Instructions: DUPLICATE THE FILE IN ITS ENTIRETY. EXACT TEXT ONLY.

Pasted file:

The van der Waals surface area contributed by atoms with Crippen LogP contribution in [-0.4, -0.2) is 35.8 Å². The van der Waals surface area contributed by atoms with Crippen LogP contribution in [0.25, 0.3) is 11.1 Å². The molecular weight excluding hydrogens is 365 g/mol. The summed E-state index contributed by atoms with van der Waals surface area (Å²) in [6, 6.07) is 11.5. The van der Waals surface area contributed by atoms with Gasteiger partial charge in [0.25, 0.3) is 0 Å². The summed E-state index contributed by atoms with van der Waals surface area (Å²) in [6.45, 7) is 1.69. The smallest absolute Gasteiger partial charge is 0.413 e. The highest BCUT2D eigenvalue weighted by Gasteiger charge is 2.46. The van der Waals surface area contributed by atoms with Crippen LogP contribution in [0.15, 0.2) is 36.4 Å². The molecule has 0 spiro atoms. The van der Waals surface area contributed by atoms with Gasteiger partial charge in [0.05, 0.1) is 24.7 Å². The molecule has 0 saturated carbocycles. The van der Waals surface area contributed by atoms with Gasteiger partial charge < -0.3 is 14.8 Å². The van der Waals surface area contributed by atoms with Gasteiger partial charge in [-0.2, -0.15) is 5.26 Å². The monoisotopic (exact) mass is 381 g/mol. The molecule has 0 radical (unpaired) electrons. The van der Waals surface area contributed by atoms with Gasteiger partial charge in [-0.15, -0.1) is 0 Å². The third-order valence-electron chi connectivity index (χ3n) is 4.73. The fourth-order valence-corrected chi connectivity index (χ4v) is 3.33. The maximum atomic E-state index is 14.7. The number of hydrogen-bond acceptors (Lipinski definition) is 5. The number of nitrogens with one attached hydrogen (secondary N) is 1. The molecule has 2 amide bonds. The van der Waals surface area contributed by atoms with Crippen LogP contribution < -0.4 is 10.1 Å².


The van der Waals surface area contributed by atoms with Crippen LogP contribution in [-0.4, -0.2) is 35.8 Å². The van der Waals surface area contributed by atoms with Crippen LogP contribution in [0.25, 0.3) is 11.1 Å². The molecular weight excluding hydrogens is 365 g/mol. The summed E-state index contributed by atoms with van der Waals surface area (Å²) in [6, 6.07) is 11.5. The van der Waals surface area contributed by atoms with Gasteiger partial charge in [0.25, 0.3) is 0 Å². The summed E-state index contributed by atoms with van der Waals surface area (Å²) in [6.45, 7) is 1.69. The smallest absolute Gasteiger partial charge is 0.413 e. The highest BCUT2D eigenvalue weighted by Gasteiger charge is 2.46. The van der Waals surface area contributed by atoms with Crippen LogP contribution in [0.15, 0.2) is 36.4 Å². The molecule has 0 spiro atoms. The van der Waals surface area contributed by atoms with Gasteiger partial charge in [0.05, 0.1) is 24.7 Å². The molecule has 0 saturated carbocycles. The van der Waals surface area contributed by atoms with Gasteiger partial charge < -0.3 is 14.8 Å². The van der Waals surface area contributed by atoms with Gasteiger partial charge in [-0.2, -0.15) is 5.26 Å². The monoisotopic (exact) mass is 381 g/mol. The molecule has 0 radical (unpaired) electrons. The van der Waals surface area contributed by atoms with Gasteiger partial charge in [-0.15, -0.1) is 0 Å². The third-order valence-electron chi connectivity index (χ3n) is 4.73. The fourth-order valence-corrected chi connectivity index (χ4v) is 3.33. The maximum atomic E-state index is 14.7. The number of hydrogen-bond acceptors (Lipinski definition) is 5. The number of nitrogens with one attached hydrogen (secondary N) is 1. The molecule has 2 amide bonds. The van der Waals surface area contributed by atoms with Crippen LogP contribution < -0.4 is 10.1 Å².